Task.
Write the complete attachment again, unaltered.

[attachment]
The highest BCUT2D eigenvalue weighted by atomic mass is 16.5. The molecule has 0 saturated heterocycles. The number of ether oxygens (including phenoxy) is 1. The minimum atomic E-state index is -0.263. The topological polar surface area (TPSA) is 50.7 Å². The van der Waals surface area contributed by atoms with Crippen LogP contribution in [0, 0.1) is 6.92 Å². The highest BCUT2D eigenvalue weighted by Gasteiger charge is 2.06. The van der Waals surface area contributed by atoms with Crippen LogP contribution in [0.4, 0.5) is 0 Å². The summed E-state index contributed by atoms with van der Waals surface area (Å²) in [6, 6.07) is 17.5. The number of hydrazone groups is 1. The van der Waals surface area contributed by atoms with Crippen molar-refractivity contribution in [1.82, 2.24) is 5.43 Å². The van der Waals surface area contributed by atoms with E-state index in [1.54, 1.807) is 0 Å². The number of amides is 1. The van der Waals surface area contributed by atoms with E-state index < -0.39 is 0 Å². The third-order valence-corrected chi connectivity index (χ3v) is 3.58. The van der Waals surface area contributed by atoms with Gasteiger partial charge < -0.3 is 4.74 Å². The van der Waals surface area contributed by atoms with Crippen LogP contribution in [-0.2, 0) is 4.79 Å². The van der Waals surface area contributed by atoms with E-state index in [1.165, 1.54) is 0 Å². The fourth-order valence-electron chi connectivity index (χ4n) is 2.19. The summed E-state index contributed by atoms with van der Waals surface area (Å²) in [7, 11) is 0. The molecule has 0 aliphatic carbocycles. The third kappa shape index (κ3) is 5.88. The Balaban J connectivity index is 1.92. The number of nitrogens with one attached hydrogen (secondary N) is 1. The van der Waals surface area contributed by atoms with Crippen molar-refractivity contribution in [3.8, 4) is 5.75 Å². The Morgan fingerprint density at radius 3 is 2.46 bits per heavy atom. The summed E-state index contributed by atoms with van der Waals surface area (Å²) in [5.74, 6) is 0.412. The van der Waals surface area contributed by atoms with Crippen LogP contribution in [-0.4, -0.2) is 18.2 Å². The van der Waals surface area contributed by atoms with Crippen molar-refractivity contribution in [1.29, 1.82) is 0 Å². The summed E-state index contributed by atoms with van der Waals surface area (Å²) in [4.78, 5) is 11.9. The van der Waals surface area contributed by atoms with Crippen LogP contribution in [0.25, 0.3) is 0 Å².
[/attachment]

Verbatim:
The highest BCUT2D eigenvalue weighted by atomic mass is 16.5. The molecule has 0 saturated heterocycles. The number of ether oxygens (including phenoxy) is 1. The minimum atomic E-state index is -0.263. The topological polar surface area (TPSA) is 50.7 Å². The van der Waals surface area contributed by atoms with Crippen LogP contribution in [0, 0.1) is 6.92 Å². The highest BCUT2D eigenvalue weighted by Gasteiger charge is 2.06. The van der Waals surface area contributed by atoms with Crippen LogP contribution in [0.4, 0.5) is 0 Å². The summed E-state index contributed by atoms with van der Waals surface area (Å²) in [6, 6.07) is 17.5. The number of hydrazone groups is 1. The van der Waals surface area contributed by atoms with Crippen molar-refractivity contribution in [1.82, 2.24) is 5.43 Å². The van der Waals surface area contributed by atoms with E-state index in [1.54, 1.807) is 0 Å². The number of amides is 1. The van der Waals surface area contributed by atoms with E-state index < -0.39 is 0 Å². The third-order valence-corrected chi connectivity index (χ3v) is 3.58. The van der Waals surface area contributed by atoms with Gasteiger partial charge < -0.3 is 4.74 Å². The van der Waals surface area contributed by atoms with Crippen LogP contribution in [-0.2, 0) is 4.79 Å². The van der Waals surface area contributed by atoms with E-state index in [1.165, 1.54) is 0 Å². The fourth-order valence-electron chi connectivity index (χ4n) is 2.19. The summed E-state index contributed by atoms with van der Waals surface area (Å²) in [7, 11) is 0. The molecule has 0 aliphatic carbocycles. The third kappa shape index (κ3) is 5.88. The Balaban J connectivity index is 1.92. The number of nitrogens with one attached hydrogen (secondary N) is 1. The van der Waals surface area contributed by atoms with Crippen molar-refractivity contribution in [3.8, 4) is 5.75 Å². The Morgan fingerprint density at radius 3 is 2.46 bits per heavy atom. The summed E-state index contributed by atoms with van der Waals surface area (Å²) in [5.74, 6) is 0.412. The van der Waals surface area contributed by atoms with Crippen LogP contribution in [-0.4, -0.2) is 18.2 Å². The van der Waals surface area contributed by atoms with Crippen molar-refractivity contribution in [1.29, 1.82) is 0 Å². The summed E-state index contributed by atoms with van der Waals surface area (Å²) in [4.78, 5) is 11.9. The van der Waals surface area contributed by atoms with Crippen LogP contribution in [0.25, 0.3) is 0 Å².